These Instagram Posts Reveal That 50 Cent Has Had It With the Way the Hollywood Machine Ignores Power

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Rapper-actor Curtis “50 Cent” Jackson (center) and actors Joseph Sikora and Omari Hardwick attend the New York City premiere of Southpaw for The Wrap at AMC Loews Lincoln Square on July 20, 2015.
Michael Loccisano/Getty Images
Rapper-actor Curtis “50 Cent” Jackson (center) and actors Joseph Sikora and Omari Hardwick attend the New York City premiere of Southpaw for The Wrap at AMC Loews Lincoln Square on July 20, 2015.
Michael Loccisano/Getty Images

Editor’s note: This post contains social media messages that some may find offensive.

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Rapper-actor-mogul 50 Cent is riding an emotional roller coaster over the lack of recognition that his hit TV show, Power, gets from the Hollywood machine, or the powers that be. He vents about all of this from time to time on Instagram.

He is upset that no one from the Power cast was nominated for a Golden Globe, which, in my opinion, is a legitimate argument, since Naturi Naughton, Omari Hardwick, Lela Loren and Joseph Sikora are doing such a phenomenal job bringing those complex characters to life.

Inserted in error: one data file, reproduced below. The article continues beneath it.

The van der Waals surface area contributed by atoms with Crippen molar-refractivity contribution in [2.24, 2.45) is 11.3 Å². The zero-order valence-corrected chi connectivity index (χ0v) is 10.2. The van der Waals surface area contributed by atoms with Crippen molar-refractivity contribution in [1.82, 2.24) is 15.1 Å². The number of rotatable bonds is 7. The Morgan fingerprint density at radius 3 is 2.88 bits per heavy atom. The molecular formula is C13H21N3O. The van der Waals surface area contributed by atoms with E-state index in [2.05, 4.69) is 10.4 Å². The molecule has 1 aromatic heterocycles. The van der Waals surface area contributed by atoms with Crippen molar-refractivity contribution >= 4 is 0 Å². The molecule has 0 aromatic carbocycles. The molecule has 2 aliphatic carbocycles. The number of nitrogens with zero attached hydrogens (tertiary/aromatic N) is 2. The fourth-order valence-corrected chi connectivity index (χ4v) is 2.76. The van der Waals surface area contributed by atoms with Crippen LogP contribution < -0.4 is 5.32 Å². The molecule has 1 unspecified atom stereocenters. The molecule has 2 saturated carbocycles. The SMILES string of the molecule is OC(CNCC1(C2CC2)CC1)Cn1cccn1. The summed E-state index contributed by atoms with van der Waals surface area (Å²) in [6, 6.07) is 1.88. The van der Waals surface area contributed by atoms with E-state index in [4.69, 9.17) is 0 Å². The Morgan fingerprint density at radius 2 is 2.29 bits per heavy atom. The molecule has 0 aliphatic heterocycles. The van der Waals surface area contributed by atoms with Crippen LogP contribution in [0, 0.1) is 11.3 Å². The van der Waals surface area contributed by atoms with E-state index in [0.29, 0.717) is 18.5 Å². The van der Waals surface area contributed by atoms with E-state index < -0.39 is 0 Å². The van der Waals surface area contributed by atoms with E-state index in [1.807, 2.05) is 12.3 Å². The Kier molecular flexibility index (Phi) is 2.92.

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Then 50 was upset with Starz—the cable network that airs Power—because it didn't have any tickets to the Golden Globes for the lead cast members. It's another valid concern. If a network wants to bring more attention to its shows, it's partially that network's responsibility to secure tickets to these bigwig award programs.

50 Cent has described, on more than one occasion, how he feels as if he's let Hardwick down, since 50 was the one who convinced Hardwick to do Power. Hardwick is becoming a very sought-after actor, and because Power is "being overlooked," 50 argues, even though it's "the highest-rated show on Starz," 50 feels that the show has sullied Hardwick's career.

"I'm sorry Omari, I didn't know this would get you a first class seat in the [N—GA] section," 50 wrote.

In another post, 50 expressed how he's conflicted playing the role of Kanan in Power, since it seems to represent the old 50 Cent, and not the new person he's trying to be.

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Power does deserve more recognition; the writing is fantastic, as are the performances. 

For more of black Twitter, check out The Chatterati on The Root and follow The Chatterati on Twitter.

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Diana Ozemebhoya Eromosele is a staff writer at The Root and the founder and executive producer of Lectures to Beats, a Web series that features video interviews with scarily insightful people. Follow Lectures to Beats on Facebook and Twitter.

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